Tag: Ata Rangi

Sep 09 2012

New Zealand Pinot Noir: What Sets it Apart?

Posted on September 09, 2012 | By merrill@cellarit.com

I was intrigued to read Lettie Teague’s recent article in the Wall Street Journal entitled What Happened to New Zealand Pinot Noir? Fortunately, the article was not about a decline in the quality of New Zealand pinot noir, but rather a lament about its disappearance from the shelves of many American wine stores. Teague cited a few reasons that I’m sure would also ring a bell with Australian wineries: not enough distributors, an unfavourable exchange rate and poor brand recognition. (WSJ, 1 September 2012)

Teague also shared Felton Road‘s head winemaker Blair Walter’s comment that “The USA is about the only place where New Zealand Pinot competes directly with the other New World Pinots.” He noted that in other markets New Zealand pinot noir is second only to Burgundy since most U.S. pinot makers don’t export their wines.

Teague interviewed an Oregon wine buyer, Mike Dietrich, who happens to love New Zealand pinot noir and has managed to put together a reasonable selection for the Fred Meyer store in Tualatin, Oregon. He believes that New Zealand and Oregon pinot noir have a lot in common: “Oregon and New Zealand Pinots are less about fruit and more about earth and minerals,” he told Teague. “There’s an earthy complexity to the wines—they’re not just fruit-forward like California Pinots.”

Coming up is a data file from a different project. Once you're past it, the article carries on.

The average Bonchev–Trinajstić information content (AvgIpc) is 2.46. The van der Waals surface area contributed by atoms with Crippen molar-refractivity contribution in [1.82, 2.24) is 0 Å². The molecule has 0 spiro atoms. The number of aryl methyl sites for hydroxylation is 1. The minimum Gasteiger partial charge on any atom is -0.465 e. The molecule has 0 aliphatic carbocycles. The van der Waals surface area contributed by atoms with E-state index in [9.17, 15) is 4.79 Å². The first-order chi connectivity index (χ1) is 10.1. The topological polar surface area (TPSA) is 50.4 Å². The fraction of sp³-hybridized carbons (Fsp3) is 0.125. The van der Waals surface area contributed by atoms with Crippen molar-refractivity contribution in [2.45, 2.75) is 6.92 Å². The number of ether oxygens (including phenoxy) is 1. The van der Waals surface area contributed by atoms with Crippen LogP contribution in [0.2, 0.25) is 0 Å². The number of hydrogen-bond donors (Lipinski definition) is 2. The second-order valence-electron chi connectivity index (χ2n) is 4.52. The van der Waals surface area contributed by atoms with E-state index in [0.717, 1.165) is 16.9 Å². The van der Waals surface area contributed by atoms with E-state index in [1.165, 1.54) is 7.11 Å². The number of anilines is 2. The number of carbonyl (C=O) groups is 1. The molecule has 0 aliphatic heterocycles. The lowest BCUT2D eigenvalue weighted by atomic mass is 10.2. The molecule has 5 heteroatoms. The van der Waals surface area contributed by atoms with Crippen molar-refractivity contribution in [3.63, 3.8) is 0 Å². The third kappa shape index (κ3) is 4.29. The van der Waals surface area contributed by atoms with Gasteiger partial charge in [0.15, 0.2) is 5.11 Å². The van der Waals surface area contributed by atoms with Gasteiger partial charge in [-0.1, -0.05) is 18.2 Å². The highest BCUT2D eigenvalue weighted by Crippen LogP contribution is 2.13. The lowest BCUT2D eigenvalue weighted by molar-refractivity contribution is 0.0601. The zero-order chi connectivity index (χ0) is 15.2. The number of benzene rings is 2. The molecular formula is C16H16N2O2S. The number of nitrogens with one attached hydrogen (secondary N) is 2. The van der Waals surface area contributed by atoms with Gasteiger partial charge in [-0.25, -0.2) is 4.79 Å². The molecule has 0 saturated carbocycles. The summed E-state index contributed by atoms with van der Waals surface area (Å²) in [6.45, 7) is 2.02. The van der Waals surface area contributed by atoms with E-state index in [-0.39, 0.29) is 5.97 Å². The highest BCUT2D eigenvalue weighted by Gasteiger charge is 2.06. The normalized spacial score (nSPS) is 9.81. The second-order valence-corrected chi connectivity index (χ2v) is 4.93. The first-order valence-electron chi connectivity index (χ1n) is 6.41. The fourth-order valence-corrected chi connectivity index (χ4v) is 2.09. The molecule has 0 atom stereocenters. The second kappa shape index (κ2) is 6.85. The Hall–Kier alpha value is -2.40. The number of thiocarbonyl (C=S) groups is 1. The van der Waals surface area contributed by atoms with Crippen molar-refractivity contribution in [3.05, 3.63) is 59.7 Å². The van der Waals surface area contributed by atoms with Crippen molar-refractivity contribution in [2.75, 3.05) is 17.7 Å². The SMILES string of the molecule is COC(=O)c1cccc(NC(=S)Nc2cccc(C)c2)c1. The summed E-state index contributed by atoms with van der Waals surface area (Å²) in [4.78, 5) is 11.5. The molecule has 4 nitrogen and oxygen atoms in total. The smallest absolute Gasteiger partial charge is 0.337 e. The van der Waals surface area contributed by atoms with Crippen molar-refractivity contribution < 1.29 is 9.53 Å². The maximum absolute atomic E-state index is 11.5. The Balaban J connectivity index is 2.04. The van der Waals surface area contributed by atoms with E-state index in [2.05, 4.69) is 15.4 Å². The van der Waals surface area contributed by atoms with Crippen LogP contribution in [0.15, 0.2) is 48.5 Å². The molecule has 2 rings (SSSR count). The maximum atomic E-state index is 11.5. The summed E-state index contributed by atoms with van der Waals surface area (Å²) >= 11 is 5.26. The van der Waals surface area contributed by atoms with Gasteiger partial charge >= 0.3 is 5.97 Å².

While Teague was less than impressed with lower price point New Zealand pinot noir (around $20 a bottle), she believes that the higher priced wines express a uniquely New Zealand point of view: “The Pinots from producers such as Ata Rangi, Felton Road, Craggy Range and Greywacke were quite good. Some, particularly the Felton Road and Ata Rangi, were truly impressive, marked by dense, dark fruit, firm minerality and a pleasing savory quality. But as Mr. Dietrich had noted, ‘fruit-forward/ they were … Read the rest

May 05 2011

Tasting Highlights: From New Zealand to the South of France

Posted on May 05, 2011 | By merrill@cellarit.com

The Cellarit Wine Blog took a bit of a hiatus over the Easter break due to family and other pressing work commitments. But that didn’t mean I didn’t have time to sample some great wines! Here are a few that recently impressed.

My love affair with New Zealand pinot noir continues. The best that I’ve tasted recently have a bit of age and a hint of that savoury earthiness that I think probably all the best makers of pinot noir strive for. A couple of highlights:

Te Kairanga Runholder Pinot Noir 2007

Te Kairanga was one of Martinborough’s founding vineyards. Martinborough is at the foot of the South Island where the soils of the ancient river “Martinborough” terraces and the climatic conditions are remarkably similar to Burgundy. In less than thirty years, Martinborough has established an enviable reputation as one of the world’s best places to grow pinot noir, with Ata Rangi and Dry River, for example, attaining world class reputations.

Gary Walsh of The Wine Front scored the Te Kairanga Runholder Pinot Noir 2007 90 points:  “Has an attractive earthy beetroot character, dry herbs, rose oil and plum/cherry fruit with a good clip of quality oak. It’s fresh and medium bodied with an attractive Chinotto like bitterness and a good finish. It’s a style I like and one I enjoyed drinking – interesting and not too fruity.” (The Wine Front, 31 March 2010). Also affordable!  Vaucluse Cellars, where I bought my bottle, has this wine for a mixed case price of $28 a bottle.

 

Amisfield Pinot Noir 2007

I tried the Amisfield Pinot Noir 2007 at a friend’s home. They are passionate wine collectors, who obviously know what they’re doing! This wine was superb.  A slightly riper style than the Te Kairanga Runholder but … Read the rest